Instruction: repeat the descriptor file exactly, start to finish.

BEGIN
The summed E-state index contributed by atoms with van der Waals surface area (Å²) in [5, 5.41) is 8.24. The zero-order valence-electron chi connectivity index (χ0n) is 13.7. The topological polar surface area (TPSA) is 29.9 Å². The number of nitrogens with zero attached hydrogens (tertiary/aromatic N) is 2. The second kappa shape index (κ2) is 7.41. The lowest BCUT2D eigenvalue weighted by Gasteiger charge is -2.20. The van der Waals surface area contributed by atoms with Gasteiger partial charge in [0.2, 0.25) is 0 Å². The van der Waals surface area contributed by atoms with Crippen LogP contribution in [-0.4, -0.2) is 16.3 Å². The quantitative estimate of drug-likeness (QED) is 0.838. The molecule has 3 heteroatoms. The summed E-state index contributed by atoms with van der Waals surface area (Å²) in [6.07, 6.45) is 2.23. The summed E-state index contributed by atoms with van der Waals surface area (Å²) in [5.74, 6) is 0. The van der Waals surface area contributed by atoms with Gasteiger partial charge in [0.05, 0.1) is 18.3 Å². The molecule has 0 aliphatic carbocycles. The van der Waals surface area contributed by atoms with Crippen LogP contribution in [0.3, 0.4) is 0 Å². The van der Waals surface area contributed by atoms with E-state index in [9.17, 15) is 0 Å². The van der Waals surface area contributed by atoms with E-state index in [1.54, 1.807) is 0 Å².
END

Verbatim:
The summed E-state index contributed by atoms with van der Waals surface area (Å²) in [5, 5.41) is 8.24. The zero-order valence-electron chi connectivity index (χ0n) is 13.7. The topological polar surface area (TPSA) is 29.9 Å². The number of nitrogens with zero attached hydrogens (tertiary/aromatic N) is 2. The second kappa shape index (κ2) is 7.41. The lowest BCUT2D eigenvalue weighted by Gasteiger charge is -2.20. The van der Waals surface area contributed by atoms with Gasteiger partial charge in [0.2, 0.25) is 0 Å². The van der Waals surface area contributed by atoms with Crippen LogP contribution in [-0.4, -0.2) is 16.3 Å². The quantitative estimate of drug-likeness (QED) is 0.838. The molecule has 3 heteroatoms. The summed E-state index contributed by atoms with van der Waals surface area (Å²) in [6.07, 6.45) is 2.23. The summed E-state index contributed by atoms with van der Waals surface area (Å²) in [5.74, 6) is 0. The van der Waals surface area contributed by atoms with Gasteiger partial charge in [0.05, 0.1) is 18.3 Å². The molecule has 0 aliphatic carbocycles. The van der Waals surface area contributed by atoms with Crippen LogP contribution in [0.3, 0.4) is 0 Å². The van der Waals surface area contributed by atoms with E-state index in [9.17, 15) is 0 Å². The van der Waals surface area contributed by atoms with E-state index in [1.54, 1.807) is 0 Å².